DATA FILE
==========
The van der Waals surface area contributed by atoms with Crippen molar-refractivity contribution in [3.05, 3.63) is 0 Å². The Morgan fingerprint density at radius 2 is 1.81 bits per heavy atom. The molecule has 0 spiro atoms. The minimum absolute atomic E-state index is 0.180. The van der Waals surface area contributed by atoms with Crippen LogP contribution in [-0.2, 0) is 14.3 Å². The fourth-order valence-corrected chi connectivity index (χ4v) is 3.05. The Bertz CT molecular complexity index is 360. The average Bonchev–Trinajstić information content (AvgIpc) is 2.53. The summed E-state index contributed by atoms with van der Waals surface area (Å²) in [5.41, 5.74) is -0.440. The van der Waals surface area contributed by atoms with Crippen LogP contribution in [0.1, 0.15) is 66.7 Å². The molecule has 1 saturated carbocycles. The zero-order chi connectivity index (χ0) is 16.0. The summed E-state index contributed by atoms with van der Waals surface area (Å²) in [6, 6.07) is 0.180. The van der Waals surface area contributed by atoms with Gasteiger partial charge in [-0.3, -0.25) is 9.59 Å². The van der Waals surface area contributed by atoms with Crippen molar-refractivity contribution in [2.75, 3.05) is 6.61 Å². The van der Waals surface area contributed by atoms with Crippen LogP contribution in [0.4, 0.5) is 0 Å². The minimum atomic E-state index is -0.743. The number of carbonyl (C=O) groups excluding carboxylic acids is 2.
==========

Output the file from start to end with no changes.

The van der Waals surface area contributed by atoms with Crippen molar-refractivity contribution in [3.05, 3.63) is 0 Å². The Morgan fingerprint density at radius 2 is 1.81 bits per heavy atom. The molecule has 0 spiro atoms. The minimum absolute atomic E-state index is 0.180. The van der Waals surface area contributed by atoms with Crippen LogP contribution in [-0.2, 0) is 14.3 Å². The fourth-order valence-corrected chi connectivity index (χ4v) is 3.05. The Bertz CT molecular complexity index is 360. The average Bonchev–Trinajstić information content (AvgIpc) is 2.53. The summed E-state index contributed by atoms with van der Waals surface area (Å²) in [5.41, 5.74) is -0.440. The van der Waals surface area contributed by atoms with Crippen LogP contribution in [0.1, 0.15) is 66.7 Å². The molecule has 1 saturated carbocycles. The zero-order chi connectivity index (χ0) is 16.0. The summed E-state index contributed by atoms with van der Waals surface area (Å²) in [6, 6.07) is 0.180. The van der Waals surface area contributed by atoms with Gasteiger partial charge in [-0.3, -0.25) is 9.59 Å². The van der Waals surface area contributed by atoms with Crippen molar-refractivity contribution in [2.75, 3.05) is 6.61 Å². The van der Waals surface area contributed by atoms with Crippen LogP contribution in [0.4, 0.5) is 0 Å². The minimum atomic E-state index is -0.743. The number of carbonyl (C=O) groups excluding carboxylic acids is 2.